Invercargill Environment Centre closing after 16 years

The Invercargill Environment Centre Te Whenua Awhi will close its doors for good after 16 years.
John Hawkins/FAIRFAX NZ

The Invercargill Environment Centre Te Whenua Awhi will close its doors for good after 16 years.

 It is with a feeling of pride, and not sorrow, that Jenny Campbell is saying goodbye to the Invercargill Environment Centre.

The centre will wind down operations end of the month after its members reached a decision to close the environmental group.

Convener Jenny Campbell said it was a combination of things that led to the group deciding that it was a fitting time to go out on a positive note.

"We're not needed to the same extent anymore."

When the centre was first opened in Martin St in 2001, environmental knowledge was not common place in the community, Campbell said.

Nobody had much knowledge of recycling, composting or how to properly dispose of waste, she said.

The centre was founded because there was a need identified by Forest & Bird New Zealand for a place where people could access information, Campbell said.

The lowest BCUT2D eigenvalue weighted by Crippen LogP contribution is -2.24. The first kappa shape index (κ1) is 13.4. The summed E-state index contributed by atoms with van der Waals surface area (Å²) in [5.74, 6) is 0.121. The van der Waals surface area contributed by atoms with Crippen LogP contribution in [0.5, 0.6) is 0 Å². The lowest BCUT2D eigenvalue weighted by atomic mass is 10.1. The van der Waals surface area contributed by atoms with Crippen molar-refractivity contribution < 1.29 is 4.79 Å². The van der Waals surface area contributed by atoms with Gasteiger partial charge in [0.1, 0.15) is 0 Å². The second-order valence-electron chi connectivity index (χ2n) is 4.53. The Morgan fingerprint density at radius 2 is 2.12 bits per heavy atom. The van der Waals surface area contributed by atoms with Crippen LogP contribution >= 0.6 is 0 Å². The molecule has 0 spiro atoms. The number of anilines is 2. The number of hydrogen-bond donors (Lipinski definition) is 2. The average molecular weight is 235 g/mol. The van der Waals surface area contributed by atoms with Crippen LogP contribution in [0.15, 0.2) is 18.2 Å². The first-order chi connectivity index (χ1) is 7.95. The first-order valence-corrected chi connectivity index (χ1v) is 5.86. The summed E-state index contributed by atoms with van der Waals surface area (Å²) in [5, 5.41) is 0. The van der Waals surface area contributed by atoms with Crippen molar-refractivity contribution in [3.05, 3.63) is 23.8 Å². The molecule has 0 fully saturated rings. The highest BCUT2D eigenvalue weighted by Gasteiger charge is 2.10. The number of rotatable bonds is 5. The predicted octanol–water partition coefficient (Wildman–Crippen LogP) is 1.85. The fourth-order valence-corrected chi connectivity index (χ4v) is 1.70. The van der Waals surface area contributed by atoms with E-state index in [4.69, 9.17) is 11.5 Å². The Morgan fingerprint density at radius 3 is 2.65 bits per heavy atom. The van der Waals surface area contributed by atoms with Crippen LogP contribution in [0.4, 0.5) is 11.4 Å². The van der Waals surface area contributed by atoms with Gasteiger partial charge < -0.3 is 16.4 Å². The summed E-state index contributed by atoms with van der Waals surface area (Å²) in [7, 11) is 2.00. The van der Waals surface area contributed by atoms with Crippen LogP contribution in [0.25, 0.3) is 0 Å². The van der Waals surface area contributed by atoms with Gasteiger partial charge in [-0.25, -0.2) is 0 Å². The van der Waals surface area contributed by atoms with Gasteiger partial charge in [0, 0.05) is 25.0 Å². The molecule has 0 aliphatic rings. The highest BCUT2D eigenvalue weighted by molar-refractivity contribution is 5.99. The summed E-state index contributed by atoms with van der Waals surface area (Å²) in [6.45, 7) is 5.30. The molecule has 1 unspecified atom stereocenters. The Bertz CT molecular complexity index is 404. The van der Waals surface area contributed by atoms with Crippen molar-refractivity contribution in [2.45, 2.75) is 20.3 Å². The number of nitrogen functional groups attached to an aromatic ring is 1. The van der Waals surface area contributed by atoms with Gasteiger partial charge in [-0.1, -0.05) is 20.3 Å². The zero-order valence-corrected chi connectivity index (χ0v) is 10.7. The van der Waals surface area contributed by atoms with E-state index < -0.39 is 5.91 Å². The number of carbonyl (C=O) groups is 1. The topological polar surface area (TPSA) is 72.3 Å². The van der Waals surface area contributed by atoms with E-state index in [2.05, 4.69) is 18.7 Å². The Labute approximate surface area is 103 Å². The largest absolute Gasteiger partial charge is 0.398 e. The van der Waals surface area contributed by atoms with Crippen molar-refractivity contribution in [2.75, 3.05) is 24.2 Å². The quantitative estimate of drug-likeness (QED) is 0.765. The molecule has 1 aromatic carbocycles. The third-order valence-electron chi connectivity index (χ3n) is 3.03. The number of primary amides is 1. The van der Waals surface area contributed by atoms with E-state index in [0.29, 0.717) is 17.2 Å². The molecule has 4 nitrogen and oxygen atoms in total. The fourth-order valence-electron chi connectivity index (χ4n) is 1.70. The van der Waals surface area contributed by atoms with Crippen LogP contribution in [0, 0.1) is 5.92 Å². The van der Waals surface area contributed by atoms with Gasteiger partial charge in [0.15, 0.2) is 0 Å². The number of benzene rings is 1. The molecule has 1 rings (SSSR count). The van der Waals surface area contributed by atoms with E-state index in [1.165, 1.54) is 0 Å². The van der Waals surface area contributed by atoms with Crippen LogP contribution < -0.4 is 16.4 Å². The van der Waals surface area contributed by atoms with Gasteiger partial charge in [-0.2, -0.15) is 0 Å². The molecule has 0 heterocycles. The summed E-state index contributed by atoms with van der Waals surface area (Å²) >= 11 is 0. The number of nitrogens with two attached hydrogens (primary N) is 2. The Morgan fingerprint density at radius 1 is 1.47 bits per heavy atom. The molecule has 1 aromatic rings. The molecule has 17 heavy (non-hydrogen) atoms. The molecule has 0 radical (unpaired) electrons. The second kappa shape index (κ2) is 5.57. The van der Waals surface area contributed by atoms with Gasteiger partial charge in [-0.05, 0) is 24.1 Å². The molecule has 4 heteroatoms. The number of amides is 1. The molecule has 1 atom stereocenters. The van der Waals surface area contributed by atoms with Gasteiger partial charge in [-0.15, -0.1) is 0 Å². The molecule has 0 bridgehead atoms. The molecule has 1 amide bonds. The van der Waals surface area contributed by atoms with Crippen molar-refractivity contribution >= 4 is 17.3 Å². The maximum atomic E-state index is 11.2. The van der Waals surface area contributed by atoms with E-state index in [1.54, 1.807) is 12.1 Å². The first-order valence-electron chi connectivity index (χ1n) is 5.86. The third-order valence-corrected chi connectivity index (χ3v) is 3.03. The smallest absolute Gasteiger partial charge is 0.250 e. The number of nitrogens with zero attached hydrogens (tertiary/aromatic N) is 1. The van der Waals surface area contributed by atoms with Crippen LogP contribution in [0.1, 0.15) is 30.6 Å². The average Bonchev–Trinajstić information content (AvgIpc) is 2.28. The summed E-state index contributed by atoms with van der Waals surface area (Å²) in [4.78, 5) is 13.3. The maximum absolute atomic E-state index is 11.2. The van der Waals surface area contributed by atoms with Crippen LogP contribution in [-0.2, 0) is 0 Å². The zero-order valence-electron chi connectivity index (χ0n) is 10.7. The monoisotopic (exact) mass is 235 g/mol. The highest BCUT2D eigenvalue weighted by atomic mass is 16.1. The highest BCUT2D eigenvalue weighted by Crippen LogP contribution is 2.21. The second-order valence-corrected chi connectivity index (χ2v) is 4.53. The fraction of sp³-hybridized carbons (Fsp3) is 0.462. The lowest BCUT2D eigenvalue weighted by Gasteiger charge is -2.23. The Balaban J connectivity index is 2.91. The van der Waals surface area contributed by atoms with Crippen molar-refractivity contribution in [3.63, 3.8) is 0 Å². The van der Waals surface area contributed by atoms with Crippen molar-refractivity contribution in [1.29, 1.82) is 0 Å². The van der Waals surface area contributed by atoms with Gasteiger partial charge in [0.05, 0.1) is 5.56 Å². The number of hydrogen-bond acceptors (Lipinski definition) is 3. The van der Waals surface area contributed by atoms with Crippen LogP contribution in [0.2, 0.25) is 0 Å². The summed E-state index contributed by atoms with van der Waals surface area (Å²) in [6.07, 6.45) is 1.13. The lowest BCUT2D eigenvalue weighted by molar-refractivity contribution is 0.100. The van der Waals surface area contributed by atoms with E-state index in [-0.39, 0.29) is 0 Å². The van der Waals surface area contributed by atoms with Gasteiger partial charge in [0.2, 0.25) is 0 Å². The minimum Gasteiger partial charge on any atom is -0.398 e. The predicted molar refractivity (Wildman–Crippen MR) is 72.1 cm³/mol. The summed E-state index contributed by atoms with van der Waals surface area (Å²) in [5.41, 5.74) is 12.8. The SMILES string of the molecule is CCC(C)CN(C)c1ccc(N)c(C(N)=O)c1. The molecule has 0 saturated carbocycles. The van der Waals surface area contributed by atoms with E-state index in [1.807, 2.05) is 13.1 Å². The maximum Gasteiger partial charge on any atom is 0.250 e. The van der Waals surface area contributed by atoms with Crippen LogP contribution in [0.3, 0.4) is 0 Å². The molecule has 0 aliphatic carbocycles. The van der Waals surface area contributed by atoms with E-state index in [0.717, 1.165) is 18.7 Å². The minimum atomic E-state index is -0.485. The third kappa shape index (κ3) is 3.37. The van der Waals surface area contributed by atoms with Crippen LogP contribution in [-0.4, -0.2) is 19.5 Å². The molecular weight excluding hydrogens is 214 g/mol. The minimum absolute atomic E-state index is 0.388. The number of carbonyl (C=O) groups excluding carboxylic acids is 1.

During the years things slowly changed as the use of the internet as a resource grew.

After the centre moved into the SIT arcade, volunteers noticed a marked change where people started using the internet more and they had a reduced the amount of paper resources they had.

"People were hardly on the internet, there weren't websites. Now people can google and up comes the stuff they want."

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The centre was an early adaptor of environmental practices, which have now become more widespread as people become more environmentally conscience.

Many of the activities the centre undertook had now been picked up by other community groups, Campbell said.

One of their volunteers Richard McKay, who had volunteered his time as the bike doctor could no longer continue due to his health, she said.

Many people had come through the door to to see him with their bikes, Campbell said.

It was volunteers like him and others giving their time and passion which had kept the centre going on a shoe string budget, she said.

The community garden they operated with the Eastside Baptist church on Lithgow St will be taken over fully by the church.

Campbell will still continue to help out with the environment room at Kidszone and the recycling for the event.

Secretary Jessie Chalmers became involved through a permaculture group.

She started out as a volunteer in the shop and gradually became more involved until she inherited the role of secretary.

They had done themselves out of the job and they knew it was time to wind down, Chalmers said.

"A lot of the stuff we were doing is now common place in the community."

The centre will remain open until March 31 and there will be a celebration in April before they move out of the building.

The closure means that only two environment centres remain in the South Island, one in Riverton and in Nelson.









 - Stuff


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